Interviewing for a new job can be stressful. Not only do you have to compete with other applicants, you also have to answer some uncomfortable questions. For many, one of these questions is about the amount of education they’ve received thus far.
Whether you never went to college, you didn’t graduate yet, or you have a degree that doesn’t directly relate to the position you’re applying for, there are ways you can discuss your education and experience while still remaining a qualified contender.
7 tips for discussing your education:
Since your education is most likely outlined in your resume, the person interviewing you needs more information about it. They want to hear things like how you graduated early, if you were in the top of your class, were able to balance work and school at the same time, managed to find a solution to a problem, etc. Most people have some level of education to discuss, so make yours stand out.
Call out specific courses that relate to the position.
Let’s say you’re applying for a marketing position but you have a degree in English. It may look like they don’t directly relate, but this is where you call out courses that do relate to the position you’re interviewing for. For example, perhaps you took an editing class. This is a benefit since you’ll be able to edit press releases, blogs, marketing campaigns, and other materials that need to be perfectly edited.
Mention any additional training.
Your education level isn’t simply about degrees and courses from an accredited college or university. This also includes any training, conferences you attended, or seminars, whether you took one online or in person. Take note of any kind of additional training, and mention the most relative ones in the interview.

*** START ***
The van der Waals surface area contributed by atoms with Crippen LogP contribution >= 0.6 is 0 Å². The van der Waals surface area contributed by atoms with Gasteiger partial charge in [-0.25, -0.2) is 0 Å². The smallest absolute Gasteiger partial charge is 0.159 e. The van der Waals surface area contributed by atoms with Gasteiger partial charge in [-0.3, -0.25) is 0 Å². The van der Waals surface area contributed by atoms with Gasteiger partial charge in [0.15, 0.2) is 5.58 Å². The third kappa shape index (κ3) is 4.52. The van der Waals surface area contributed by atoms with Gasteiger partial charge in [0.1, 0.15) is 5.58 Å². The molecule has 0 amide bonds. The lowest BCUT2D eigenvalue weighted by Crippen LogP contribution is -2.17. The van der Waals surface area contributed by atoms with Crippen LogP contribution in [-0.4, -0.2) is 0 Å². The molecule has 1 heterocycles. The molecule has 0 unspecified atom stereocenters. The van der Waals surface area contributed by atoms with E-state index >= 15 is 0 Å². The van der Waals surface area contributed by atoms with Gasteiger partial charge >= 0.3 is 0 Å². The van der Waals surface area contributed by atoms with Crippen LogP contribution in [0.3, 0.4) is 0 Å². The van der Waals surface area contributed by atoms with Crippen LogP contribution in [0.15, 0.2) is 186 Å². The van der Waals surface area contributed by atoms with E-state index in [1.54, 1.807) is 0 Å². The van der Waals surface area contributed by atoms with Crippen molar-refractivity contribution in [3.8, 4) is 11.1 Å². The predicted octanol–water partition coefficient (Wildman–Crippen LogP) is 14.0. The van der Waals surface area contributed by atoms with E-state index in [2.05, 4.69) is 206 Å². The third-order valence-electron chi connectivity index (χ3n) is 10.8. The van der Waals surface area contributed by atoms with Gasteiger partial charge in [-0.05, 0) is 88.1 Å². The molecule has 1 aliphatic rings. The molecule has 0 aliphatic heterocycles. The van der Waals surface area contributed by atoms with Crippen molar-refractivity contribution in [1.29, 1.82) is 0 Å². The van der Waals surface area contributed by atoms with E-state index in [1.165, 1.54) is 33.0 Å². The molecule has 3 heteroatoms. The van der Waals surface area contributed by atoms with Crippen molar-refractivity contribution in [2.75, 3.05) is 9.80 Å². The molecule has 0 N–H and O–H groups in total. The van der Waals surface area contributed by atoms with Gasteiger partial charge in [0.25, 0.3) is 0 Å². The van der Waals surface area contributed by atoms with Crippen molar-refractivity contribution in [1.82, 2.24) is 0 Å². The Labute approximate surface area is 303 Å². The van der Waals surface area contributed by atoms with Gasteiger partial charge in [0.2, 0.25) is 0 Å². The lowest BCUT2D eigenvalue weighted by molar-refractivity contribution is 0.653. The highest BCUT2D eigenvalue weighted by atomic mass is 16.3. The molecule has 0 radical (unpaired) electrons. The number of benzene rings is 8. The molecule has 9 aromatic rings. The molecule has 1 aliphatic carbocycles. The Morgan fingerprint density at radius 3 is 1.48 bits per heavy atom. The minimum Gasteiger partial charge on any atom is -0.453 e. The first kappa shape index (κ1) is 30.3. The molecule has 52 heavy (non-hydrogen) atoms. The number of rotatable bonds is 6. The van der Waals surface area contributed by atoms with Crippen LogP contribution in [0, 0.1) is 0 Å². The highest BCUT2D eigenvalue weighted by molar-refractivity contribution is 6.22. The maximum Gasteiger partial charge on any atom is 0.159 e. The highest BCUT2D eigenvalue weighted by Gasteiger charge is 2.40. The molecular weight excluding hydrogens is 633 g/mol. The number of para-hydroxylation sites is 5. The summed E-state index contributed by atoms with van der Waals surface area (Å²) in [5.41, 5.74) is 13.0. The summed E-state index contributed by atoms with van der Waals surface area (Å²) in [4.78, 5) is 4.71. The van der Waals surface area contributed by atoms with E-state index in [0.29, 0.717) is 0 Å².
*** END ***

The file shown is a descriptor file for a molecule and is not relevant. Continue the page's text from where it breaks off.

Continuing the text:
Always be honest.
If you’ve been called in for an interview, you’ve most likely been researched. This potential employer probably looked at your LinkedIn, social media profiles, website, or blog. Because of this, never lie in an interview. They might already know the answer, but they will probably still ask you to confirm. And if you don’t have your degree, don’t be ashamed. Your life experience and other education could make up for it.
Talk about your future education goals.
If you’re interested in continuing your education or finishing a degree you once started, discuss these plans in your interview. Employers enjoy knowing that potential employees want to better themselves. Just ensure them that your work won’t be sacrificed because of it. A way you can do this is by telling them you’ll be taking online college courses.
Let the positives outweigh the negatives.
If you don’t have your degree, don’t emphasize it in a negative way. Mention that although you haven’t graduated yet, it’s because of how dedicated you’ve been to your career. If you will be earning a degree soon, talk about that. Discuss your experience, knowledge, passion, and education, and reflect why you’re still a great candidate even if you don’t have a completed degree.
Be proud of what you’ve accomplished.
You’ve made it to the interview for a reason, so be confident in knowing that they saw something in you. Show pride in what you’ve completed in your career so far, and get excited for the possibility of a new career.
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